In some experiments, mice received intravenous administration of TNFα (1 µg/10 µl) simultaneously with hAMSCs (1.0 × 105 cells/50 µl) and hAMSCs at 24 h after the ICH induction. After 72 h of intravenous administration, the mice were killed and TUNEL staining was conducted as described below.

Neurobehavioral tests

The procedure has been described previously [11, 24]. Briefly, the following neurobehavioral tests were started at Day 29 to assess the phenotypic differences in the mice. Researchers who were blinded to the experiments evaluated the results of the tests. Details of each test are described below.

Open space swimming test

The open space swimming test was conducted to evaluate their neuromuscular strength and depression-like symptoms of the mice. A circular pool (inside diameter: 95 cm, depth: 35 cm) surrounded by a white wall (width: 130 cm, height: 120 cm) was filled with water to a depth of 20 cm. The water was made opaque with titanium oxide to enable a video-tracking system (Be Chase ver.1.3, ISONIX) to trace the behavior of mice. The temperature of the water was maintained at 22 ± 1 °C. In each test, a mouse was placed in the pool with its head facing the outer edge of the pool and allowed to swim freely for 10 min. All tests were recorded with an overhead CCD camera. The total swimming length of the subjected mouse was calculated using the video-tracking system.

Morris water maze learning test

The Morris water maze learning test was conducted to evaluate the spatial recognition of the mice. A circular pool (inside diameter: 95 cm, depth: 35 cm) surrounded by a white wall (width: 150 cm, height: 120 cm) was filled with water to a depth of 22 cm. The water was made opaque with titanium oxide to enable the video-tracking system to trace the behavior of mice. The temperature of the water was maintained at 24 ± 1 °C. The pool was divided into four virtual quadrants: north, south, east, and west. A round white platform (diameter: 10 cm) was placed at the center of the north quadrant of the pool and submerged 0.5 cm below the surface of the water. In each test, a mouse was randomly released into the water with its head facing the edge of the pool in either the south, east, or west quadrants. The test ended when the subjected mouse reached the platform and stayed on it for 10 s. If the mouse could not find the platform within 60 s, it was guided to the platform by the experimenter and kept there for 10 s. Each mouse was tested five times per day with 30-s intervals for 5 consecutive days. All tests were recorded with an overhead CCD camera. The duration between the release of the subjected mouse into the water and its arrival on the platform was measured as the escape latency using the video-tracking system.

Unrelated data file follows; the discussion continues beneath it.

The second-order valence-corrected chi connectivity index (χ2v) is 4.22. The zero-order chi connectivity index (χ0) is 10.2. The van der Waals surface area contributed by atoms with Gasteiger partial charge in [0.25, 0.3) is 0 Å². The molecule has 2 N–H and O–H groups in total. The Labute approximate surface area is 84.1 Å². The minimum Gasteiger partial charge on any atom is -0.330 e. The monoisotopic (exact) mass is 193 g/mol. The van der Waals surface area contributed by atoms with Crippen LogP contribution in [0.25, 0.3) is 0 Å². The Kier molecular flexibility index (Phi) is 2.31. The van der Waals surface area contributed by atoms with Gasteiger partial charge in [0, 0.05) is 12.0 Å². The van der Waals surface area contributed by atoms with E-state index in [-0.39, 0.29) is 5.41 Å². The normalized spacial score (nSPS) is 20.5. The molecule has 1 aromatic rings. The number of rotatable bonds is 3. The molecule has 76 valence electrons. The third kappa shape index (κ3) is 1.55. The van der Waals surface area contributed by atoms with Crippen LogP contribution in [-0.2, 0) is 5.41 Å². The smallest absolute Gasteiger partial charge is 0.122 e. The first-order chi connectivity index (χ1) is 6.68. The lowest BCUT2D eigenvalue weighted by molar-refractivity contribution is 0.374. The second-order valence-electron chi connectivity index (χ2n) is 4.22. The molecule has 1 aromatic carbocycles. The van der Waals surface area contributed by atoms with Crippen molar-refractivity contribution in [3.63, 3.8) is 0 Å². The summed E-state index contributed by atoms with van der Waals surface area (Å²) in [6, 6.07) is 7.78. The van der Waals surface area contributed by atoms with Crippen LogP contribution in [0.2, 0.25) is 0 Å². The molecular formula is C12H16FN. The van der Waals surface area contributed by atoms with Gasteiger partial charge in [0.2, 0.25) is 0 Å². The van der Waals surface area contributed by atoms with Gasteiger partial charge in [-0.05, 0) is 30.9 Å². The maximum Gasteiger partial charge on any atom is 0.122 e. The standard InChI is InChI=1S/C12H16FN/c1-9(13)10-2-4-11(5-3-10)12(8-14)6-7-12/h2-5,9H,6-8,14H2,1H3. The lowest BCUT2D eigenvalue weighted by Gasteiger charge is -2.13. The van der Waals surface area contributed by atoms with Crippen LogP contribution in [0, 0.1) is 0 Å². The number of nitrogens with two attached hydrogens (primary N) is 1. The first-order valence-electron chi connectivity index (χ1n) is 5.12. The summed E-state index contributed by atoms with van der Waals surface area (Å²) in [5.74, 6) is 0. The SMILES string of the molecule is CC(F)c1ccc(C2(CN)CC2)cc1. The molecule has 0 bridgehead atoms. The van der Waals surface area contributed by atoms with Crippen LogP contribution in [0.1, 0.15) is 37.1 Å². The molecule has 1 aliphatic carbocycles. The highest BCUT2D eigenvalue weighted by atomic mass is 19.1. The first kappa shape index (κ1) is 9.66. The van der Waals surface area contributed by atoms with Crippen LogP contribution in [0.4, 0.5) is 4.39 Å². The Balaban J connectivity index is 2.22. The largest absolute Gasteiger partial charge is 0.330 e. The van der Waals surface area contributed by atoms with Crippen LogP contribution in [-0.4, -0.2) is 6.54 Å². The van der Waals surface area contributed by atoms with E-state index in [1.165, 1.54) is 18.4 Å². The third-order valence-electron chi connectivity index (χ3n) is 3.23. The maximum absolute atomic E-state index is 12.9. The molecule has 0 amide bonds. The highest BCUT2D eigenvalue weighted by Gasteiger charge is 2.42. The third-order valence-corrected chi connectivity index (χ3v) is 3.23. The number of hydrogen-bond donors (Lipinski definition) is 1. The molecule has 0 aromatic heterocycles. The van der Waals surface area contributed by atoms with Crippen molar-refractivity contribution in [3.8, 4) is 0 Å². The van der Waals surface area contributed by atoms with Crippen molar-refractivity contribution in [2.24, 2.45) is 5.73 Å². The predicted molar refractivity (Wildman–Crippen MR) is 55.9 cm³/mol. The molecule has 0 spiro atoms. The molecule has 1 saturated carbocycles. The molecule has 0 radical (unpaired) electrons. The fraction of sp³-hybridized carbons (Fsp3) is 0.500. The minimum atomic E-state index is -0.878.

Passive avoidance learning test

The passive avoidance learning test was conducted to evaluate the long-term memory function of the mice. An apparatus consisted of light and dark compartments with the same dimension (15 × 15 × 15 cm) with a grid floor. A guillotine door separated the two compartments. In the conditioning test, a mouse was placed in the light compartment. Ten sec later, the guillotine door was opened. When the mouse moved into the dark compartment, the guillotine door was closed. Ten sec later, a scrambled electrical shock (at 120 V for 5 s) was delivered through the grid floor. Twenty-four and 48 h later, a retention test was conducted without the electrical shock. The subjected mouse was placed in the light compartment and the duration to enter the dark compartment was recorded up to 180 s. This duration (passive avoidance latency) reflected the memory functions of the subjected mice to electrical shocks with 24-h intervals.